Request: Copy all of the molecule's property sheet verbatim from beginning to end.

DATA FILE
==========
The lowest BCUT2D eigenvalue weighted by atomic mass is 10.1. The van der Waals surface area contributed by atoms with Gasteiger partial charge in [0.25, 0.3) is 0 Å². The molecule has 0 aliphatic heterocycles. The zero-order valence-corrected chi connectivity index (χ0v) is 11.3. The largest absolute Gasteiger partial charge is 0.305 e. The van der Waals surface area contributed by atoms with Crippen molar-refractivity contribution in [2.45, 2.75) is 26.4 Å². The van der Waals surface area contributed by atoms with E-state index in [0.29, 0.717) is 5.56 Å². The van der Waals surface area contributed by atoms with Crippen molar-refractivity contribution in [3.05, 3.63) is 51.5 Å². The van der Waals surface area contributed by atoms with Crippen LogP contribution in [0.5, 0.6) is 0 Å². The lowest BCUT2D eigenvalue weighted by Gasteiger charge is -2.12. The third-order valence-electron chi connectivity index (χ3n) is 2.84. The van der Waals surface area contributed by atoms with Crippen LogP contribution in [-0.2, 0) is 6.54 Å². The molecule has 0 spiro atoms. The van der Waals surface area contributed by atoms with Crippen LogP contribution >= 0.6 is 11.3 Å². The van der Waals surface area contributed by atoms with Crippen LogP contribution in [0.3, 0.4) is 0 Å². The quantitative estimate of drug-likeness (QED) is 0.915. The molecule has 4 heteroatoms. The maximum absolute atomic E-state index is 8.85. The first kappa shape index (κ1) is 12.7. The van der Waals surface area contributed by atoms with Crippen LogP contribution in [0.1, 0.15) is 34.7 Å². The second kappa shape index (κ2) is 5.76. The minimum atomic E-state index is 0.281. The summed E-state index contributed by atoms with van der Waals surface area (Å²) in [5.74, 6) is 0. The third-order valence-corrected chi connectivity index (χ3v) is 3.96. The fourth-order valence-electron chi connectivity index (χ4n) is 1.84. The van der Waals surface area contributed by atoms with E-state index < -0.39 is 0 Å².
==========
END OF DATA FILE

The lowest BCUT2D eigenvalue weighted by atomic mass is 10.1. The van der Waals surface area contributed by atoms with Gasteiger partial charge in [0.25, 0.3) is 0 Å². The molecule has 0 aliphatic heterocycles. The zero-order valence-corrected chi connectivity index (χ0v) is 11.3. The largest absolute Gasteiger partial charge is 0.305 e. The van der Waals surface area contributed by atoms with Crippen molar-refractivity contribution in [2.45, 2.75) is 26.4 Å². The van der Waals surface area contributed by atoms with E-state index in [0.29, 0.717) is 5.56 Å². The van der Waals surface area contributed by atoms with Crippen molar-refractivity contribution in [3.05, 3.63) is 51.5 Å². The van der Waals surface area contributed by atoms with Crippen LogP contribution in [0.5, 0.6) is 0 Å². The lowest BCUT2D eigenvalue weighted by Gasteiger charge is -2.12. The third-order valence-electron chi connectivity index (χ3n) is 2.84. The van der Waals surface area contributed by atoms with Crippen LogP contribution in [-0.2, 0) is 6.54 Å². The molecule has 0 spiro atoms. The van der Waals surface area contributed by atoms with Crippen LogP contribution >= 0.6 is 11.3 Å². The van der Waals surface area contributed by atoms with Crippen LogP contribution in [0.3, 0.4) is 0 Å². The quantitative estimate of drug-likeness (QED) is 0.915. The molecule has 4 heteroatoms. The maximum absolute atomic E-state index is 8.85. The first kappa shape index (κ1) is 12.7. The van der Waals surface area contributed by atoms with Crippen LogP contribution in [0.1, 0.15) is 34.7 Å². The second kappa shape index (κ2) is 5.76. The minimum atomic E-state index is 0.281. The summed E-state index contributed by atoms with van der Waals surface area (Å²) in [5.74, 6) is 0. The third-order valence-corrected chi connectivity index (χ3v) is 3.96. The fourth-order valence-electron chi connectivity index (χ4n) is 1.84. The van der Waals surface area contributed by atoms with E-state index < -0.39 is 0 Å².